Commentary on the regulatory implications of noise-induced cochlear neuropathy

Robert A. Dobie, Larry E. Humes

Research output: Contribution to journalComment/debatepeer-review

51 Scopus citations


Objective: A discussion on whether recent research on noise-induced cochlear neuropathy in rodents justifies changes in current regulation of occupational noise exposure. Design: Informal literature review and commentary, relying on literature found in the authors’ files. No formal literature search was performed. Study sample: Published literature on temporary threshold shift (TTS) and cochlear pathology, in humans and experimental animals, as well as the regulations of the US Occupational Safety and Health Administration (OSHA). Results: Humans are less susceptible to TTS, and probably to cochlear neuropathy, than rodents. After correcting for inter-species audiometric differences (but not for differences in susceptibility), exposures that caused cochlear neuropathy in rodents already exceed OSHA limits. Those exposures also caused “pathological TTS” (requiring more than 24 h to recover), which does not appear to occur with human broadband noise exposure permissible under OSHA. Conclusion: It would be premature to conclude that noise exposures permissible under OSHA can cause cochlear neuropathy in humans.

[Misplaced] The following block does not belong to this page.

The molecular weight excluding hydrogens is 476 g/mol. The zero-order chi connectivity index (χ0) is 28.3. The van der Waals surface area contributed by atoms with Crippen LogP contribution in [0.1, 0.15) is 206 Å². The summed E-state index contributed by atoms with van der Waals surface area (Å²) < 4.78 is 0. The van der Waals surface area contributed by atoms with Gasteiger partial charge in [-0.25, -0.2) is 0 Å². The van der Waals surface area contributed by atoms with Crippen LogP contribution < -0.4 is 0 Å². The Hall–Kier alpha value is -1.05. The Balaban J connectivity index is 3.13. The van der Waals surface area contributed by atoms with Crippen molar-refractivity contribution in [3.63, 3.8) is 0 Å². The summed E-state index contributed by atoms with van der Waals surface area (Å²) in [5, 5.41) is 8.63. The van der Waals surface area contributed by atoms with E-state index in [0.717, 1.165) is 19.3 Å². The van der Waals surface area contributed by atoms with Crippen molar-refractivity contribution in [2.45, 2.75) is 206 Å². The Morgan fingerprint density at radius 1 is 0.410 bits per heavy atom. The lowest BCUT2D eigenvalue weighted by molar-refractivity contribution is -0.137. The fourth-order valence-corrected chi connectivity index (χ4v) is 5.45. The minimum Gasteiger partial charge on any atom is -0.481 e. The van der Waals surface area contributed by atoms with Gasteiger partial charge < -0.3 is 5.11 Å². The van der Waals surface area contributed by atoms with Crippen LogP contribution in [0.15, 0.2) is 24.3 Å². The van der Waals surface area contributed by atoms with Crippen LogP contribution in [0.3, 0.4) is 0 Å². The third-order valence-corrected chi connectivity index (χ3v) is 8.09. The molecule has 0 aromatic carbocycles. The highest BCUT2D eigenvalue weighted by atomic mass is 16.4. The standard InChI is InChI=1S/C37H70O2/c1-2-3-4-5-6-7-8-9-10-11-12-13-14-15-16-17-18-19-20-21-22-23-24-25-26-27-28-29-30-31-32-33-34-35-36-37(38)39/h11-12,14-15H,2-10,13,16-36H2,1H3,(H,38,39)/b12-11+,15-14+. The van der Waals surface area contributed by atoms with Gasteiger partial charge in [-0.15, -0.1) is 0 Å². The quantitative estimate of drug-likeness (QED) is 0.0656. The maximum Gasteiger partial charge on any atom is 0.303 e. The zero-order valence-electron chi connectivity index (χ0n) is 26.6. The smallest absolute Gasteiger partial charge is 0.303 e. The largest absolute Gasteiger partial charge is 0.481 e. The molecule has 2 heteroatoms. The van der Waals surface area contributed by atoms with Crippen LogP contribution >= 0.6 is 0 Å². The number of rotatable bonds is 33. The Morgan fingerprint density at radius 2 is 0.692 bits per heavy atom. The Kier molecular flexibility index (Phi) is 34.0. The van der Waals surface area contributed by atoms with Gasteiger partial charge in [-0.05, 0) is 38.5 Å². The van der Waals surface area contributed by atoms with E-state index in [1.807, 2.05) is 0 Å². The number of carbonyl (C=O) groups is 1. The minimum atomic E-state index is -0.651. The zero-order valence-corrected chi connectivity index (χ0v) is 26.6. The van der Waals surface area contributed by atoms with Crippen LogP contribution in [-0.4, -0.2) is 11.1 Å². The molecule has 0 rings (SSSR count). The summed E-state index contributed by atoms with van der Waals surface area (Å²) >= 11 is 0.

Original languageEnglish (US)
Pages (from-to)74-78
Number of pages5
JournalInternational Journal of Audiology
StatePublished - Jan 23 2017


  • Noise-induced
  • neuropathy
  • occupational safety and health administration
  • permissible exposure limit
  • regulation
  • species
  • temporary threshold shift

ASJC Scopus subject areas

  • Language and Linguistics
  • Linguistics and Language
  • Speech and Hearing


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